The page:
The enclosed anchorage area was about 20 hectars. It consisted of three basins. The inner one was dug inland and today is completely silted up. This basin is marked in the water by a round tower, which may have been a part of the Hellenistic fortifications of Straton’s Tower, the town preceding Caesarea. It is built of ashlar stones arranged in a circle, 13m in diameter, with their narrow side facing out (“headers”). On the tower’s eastern side there is a trimmed block, designed to incorporate a lead water pipe, which brought water in from the shore. The tower is located at the northern entrance to the inner harbour, now land-locked. The eastern quay of this basin may be observed in the small pool below the temple podium, where a bollard and an abrasive line mark the ancient water level. It turns out that this inner basin started silting up right after construction, with many attempts to dredge and keep it functioning. Moreover, permanent building on this site was impossible because of recurrent inundations by the sea. Only in the early Moslem period (8th century AD) a well planned urban quarter was built in this area. It is now mostly covered by grass.
The middle basin was in a natural bay and corresponds to the modern anchorage. A portion of the Herodian pavement of the main breakwater is preserved in situ, just under the modern concrete quay, west of the diving center (6). Ashlar built piers jutted into the port’s basins, increasing the dock area. The external basin, the biggest of the three, was created by the construction of two huge breakwaters, which were the first of their kind in history. The length of the main breakwater and mole, stretching in a large arc from S/E to N/W, was about 500m, and its width at the base was c.60-70m. On the outer edge of the mole was a sea wall with towers at regular intervals, while on the inside there was a quay for loading and unloading, warehouses and a promenade along its entire length. At the southern end of the mole(on the site of todays’s citadel) stood the largest tower – the Drusion – which may also have served also as a lighthouse. Estimates of the original width of the entrance channel range from 30 to 80m. Outside the entrance stood twin towers, marking the way in. The towers were connected at the top by a platform designed to carry magnificent sculpture (that did not survive).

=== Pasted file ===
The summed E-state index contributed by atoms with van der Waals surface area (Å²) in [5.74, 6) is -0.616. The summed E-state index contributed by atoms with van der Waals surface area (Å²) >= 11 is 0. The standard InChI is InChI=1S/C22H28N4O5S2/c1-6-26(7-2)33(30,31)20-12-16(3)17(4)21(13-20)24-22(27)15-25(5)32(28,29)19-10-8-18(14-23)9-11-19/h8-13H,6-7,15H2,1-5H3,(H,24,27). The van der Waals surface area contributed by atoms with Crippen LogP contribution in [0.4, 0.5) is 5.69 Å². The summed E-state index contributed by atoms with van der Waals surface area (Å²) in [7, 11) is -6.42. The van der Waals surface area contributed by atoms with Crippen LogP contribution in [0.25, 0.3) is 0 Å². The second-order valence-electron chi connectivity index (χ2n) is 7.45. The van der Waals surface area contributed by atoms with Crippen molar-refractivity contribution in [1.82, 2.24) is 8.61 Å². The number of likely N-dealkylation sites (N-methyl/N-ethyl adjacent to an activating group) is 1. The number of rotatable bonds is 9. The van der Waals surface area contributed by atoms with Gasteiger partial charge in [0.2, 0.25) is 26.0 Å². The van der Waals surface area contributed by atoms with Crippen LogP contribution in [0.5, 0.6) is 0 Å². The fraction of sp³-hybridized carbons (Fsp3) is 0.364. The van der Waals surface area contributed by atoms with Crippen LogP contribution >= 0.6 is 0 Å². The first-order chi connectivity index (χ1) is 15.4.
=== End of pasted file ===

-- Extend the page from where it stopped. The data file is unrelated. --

The harbour area was enclosed on the north by a straight, shorter mole, on the end of which the port authority building might have stood. Some of the stone blocks found here were especially fashioned, perhaps to serve as sockets for capstans, which rolled the iron chain closing the harbour entrance in times of need.
Written by Sarah Arenson